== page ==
Directed by Barnaby Roper, the recently released video for “Hieroglyphs” is a glitchy fever dream in which Victoria Dauberville, appearing as though she just ended a shift at an office job and walking into an empty parking garage to expressively dance — until she’s taken into a wildly different dimension.

New Video: Venezuelan-French Artist La Chica Releases a Haunting and vivid Fever Dream

Emerging Venezuelan-French singer/songwriter and pianist La Chica has developed and honed a unique songwriting approach informed by classical music, her love of Debussy, analog synths — and a desire to reunite the spiritual with the material world, the New World with the Old World. The end result is a lush and feverish collage of sounds and textures informed by folk traditions and modern influences, paired with unvarnished and brutally honest lyrics that alternate between introspection and abstract poetry.

Interestingly, much like acclaimed Cuban-French sibling duo and JOVM mainstays Ibeyi, Santeria — and more specifically the rhythms of the Orishas — play a major part in La Chica’s creative process: She regularly performs her own rituals informed by the indigenous cultures of Venezuela and elsewhere, often before practice and live shows as a way to get into a more enlightened consciousness.

The death of the Venezuelan-French artist’s brother earlier this year, sparked a desperate need to connect with the spiritual world — and her forthcoming album La Loba is reportedly an uplifting and powerful reaction to the profound and heartbreaking loss of her brother, and the increasingly polarized world around her. Additionally, the album is a boldly feminist statement from a woman, who feels liberated from restrictive social norms — while being in touch with her Venezuelan and French heritage.

La Loba’s first single, album title track “La Loba” manages to be simultaneously haunting, unsettling and forceful. Centered around an arpeggiated, four note piano sequence, flamingo-like stuttering handclaps, atmospheric electronics, Latin rhythm patterns and the Venezuelan-French artist’s incendiary delivery and feral howls, “La Loba” is an urgent song that sonically will draw comparisons to Fiona Apple and PJ Harvey, as it captures a woman that’s a force of nature, about to burn down everything that has held her back.

“La Loba” is a the story of a wolf woman brought back from the dead through ritual — and during the performance of the ritual, her skin grows back over her once lifeless bones, after hearing transcendental chanting and votes. Interestingly, the song is based upon a Mexican/Texan legend documentary by feminist author Clarissa Pinkola Estéss in Run with the Wolves: Myths and Stories of the Wild Woman Archetype.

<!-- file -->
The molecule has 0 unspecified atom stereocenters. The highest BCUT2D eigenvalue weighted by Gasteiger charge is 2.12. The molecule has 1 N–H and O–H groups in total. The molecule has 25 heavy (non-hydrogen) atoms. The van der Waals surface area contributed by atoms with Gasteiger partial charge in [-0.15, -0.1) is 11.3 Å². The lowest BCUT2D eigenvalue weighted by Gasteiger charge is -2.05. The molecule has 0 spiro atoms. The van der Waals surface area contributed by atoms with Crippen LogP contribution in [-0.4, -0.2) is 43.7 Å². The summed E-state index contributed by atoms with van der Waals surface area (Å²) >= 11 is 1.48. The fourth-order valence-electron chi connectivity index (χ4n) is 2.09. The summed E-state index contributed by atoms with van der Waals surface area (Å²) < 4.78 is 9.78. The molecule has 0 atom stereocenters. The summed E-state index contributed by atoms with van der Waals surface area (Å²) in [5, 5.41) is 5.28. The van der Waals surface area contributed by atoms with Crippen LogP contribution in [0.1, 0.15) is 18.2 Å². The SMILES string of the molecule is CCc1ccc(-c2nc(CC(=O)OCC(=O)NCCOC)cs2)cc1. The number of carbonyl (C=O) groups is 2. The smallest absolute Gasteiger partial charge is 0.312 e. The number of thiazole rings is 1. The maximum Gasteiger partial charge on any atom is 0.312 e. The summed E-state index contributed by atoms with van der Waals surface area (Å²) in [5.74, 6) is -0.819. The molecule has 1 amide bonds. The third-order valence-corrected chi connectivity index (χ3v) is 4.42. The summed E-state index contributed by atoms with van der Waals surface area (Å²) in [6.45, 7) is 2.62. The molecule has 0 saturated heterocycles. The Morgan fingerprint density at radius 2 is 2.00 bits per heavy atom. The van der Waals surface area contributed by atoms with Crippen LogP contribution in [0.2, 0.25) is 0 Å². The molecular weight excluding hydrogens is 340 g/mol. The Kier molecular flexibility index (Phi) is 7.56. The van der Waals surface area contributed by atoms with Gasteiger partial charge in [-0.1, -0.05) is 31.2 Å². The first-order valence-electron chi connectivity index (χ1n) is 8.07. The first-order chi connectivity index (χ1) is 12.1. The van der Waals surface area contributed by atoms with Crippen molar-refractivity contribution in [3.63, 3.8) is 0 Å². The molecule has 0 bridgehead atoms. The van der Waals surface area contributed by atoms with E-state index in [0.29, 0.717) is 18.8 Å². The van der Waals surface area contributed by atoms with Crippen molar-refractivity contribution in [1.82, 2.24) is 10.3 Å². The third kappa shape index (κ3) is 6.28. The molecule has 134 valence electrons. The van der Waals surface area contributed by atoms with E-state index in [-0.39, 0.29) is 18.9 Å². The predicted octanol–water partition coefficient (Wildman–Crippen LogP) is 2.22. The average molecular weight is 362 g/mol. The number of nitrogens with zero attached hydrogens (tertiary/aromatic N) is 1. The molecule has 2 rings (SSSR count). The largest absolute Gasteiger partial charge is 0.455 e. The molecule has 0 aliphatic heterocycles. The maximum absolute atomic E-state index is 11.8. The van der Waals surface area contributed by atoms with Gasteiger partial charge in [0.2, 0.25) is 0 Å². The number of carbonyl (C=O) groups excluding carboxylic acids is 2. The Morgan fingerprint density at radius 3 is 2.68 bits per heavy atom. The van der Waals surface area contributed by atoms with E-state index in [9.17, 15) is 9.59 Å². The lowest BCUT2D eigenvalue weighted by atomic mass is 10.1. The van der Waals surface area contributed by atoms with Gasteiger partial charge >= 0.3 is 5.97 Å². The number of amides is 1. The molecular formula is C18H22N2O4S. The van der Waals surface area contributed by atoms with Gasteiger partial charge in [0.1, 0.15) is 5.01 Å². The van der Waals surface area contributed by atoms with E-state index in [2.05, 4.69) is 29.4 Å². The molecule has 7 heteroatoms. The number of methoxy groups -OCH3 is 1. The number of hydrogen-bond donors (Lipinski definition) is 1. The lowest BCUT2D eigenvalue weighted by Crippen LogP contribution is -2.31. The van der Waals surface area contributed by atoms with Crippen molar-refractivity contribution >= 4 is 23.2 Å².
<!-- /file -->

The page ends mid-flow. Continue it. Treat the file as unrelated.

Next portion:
Directed by Marion Castera, the recently released video for “La Loba” is a feverish and unsettlingly vivid fever dream in which we see the Venezuelan-French artist covered in blood and playing the piano, as a feral and undead force, as a literal, living wolf woman and just chilling with a wolf while smoking a cigar and watching TV. In some way, the visual captures a woman that’s in touch with and fully in control of her wild, animalistic nature, using that inner wolf when needed.

Elinor Sterner Bonander is a singer/songwriter, best known as the creative mastermind behind the rising experimental pop act Bonander. Along with a backing band that features Elias Ortiz (drums), Linnea Svedmyr (keys) and Olov Domeij (bass), Bonander crafts incredibly cinematic electronic pop, centered around jazz composition. Lyrically, her work thematically focuses on existential questions about the world, seen through a decidedly feminist lens.

“Backseat,” Bonander’s latest single is centered around shimmering analog synth arpeggios, soaring strings and Bonander’s ethereal and yearning vocals. Sonically BUT bringing Tales of Us-era Goldfrapp and Clearing-era SofSpot, the track sonically aims to evoke the daydreams and imagination of childhood –but while simultaneously evoking the somber gravity of adult life, as well as the uncertainty and fragility of our existence.